This cashier today stopped mid-convo with my mom and looked me, then looked back at my mom and was like ‘she is SO beautiful!!!!!’ and it was so cute and sincere and wow I’m going to tell every pretty person I see that they are in fact gorgeous bc here I am in bed hours later and I keep thinking about that compliment and giddily smiling
Over the last two years I have been asked this countless times, however this is not a question to which I believe there is a definitive answer – it was not a process of turning, it was a process of falling in love. Fixating on the notion that to be gay, you must have at some point ‘turned’ from being straight is nonsensical and society’s obsession with forcing people into neatly labelled boxes is unproductive. Everyone should be free to simply be who they are and find happiness however they wish on the basis of who and what they are drawn to, not on the basis of which quaint little box society has decided they ‘belong’ in.’
"The media continues to draw on tired and irrelevant stereotypes when portraying black people – we are violent, we are criminals, and we appear to have only a basic grasp of the English language. The portrayal of black women is no different, the media persistently choosing to portray that sole black woman as the ‘angry black woman’. These women are stubborn and unreasonably quick to anger. They enjoy emasculating the men close to them and are exceedingly upset and irate. It is a creeping stereotype that seems to shape the way we view the black women we encounter. But a black woman’s feelings should not be considered lesser simply because we are maybe more openly emotive or naturally 'sassy’ than our white counterparts.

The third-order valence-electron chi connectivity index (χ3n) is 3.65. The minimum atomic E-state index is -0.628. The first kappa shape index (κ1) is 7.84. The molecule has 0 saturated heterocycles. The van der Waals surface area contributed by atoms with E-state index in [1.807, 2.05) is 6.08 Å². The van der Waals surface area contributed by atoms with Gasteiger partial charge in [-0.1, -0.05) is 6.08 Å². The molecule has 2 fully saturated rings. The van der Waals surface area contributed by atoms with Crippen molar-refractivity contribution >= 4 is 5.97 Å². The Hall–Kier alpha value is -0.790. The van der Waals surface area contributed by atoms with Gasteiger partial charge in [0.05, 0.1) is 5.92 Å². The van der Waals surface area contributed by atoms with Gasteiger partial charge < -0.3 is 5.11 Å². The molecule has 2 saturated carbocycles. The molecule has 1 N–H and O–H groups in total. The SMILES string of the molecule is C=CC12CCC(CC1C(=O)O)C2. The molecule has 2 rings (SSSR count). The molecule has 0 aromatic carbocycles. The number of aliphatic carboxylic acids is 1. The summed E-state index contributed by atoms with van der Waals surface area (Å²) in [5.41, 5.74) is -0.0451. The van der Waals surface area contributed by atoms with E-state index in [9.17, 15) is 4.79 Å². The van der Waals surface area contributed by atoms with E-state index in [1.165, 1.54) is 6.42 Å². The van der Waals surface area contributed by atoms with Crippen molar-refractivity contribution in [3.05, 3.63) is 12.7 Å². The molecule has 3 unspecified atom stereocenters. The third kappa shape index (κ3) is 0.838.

"I’m tired of my feelings being regarded as simply a consequence of my race. The reasons for my rage and my anger should not be pushed aside and belittled simply because of the colour of my skin. I am strong, I am opinionated, and sometimes, maybe, I’m a little quick to anger, but I will not conform to your stereotypes.”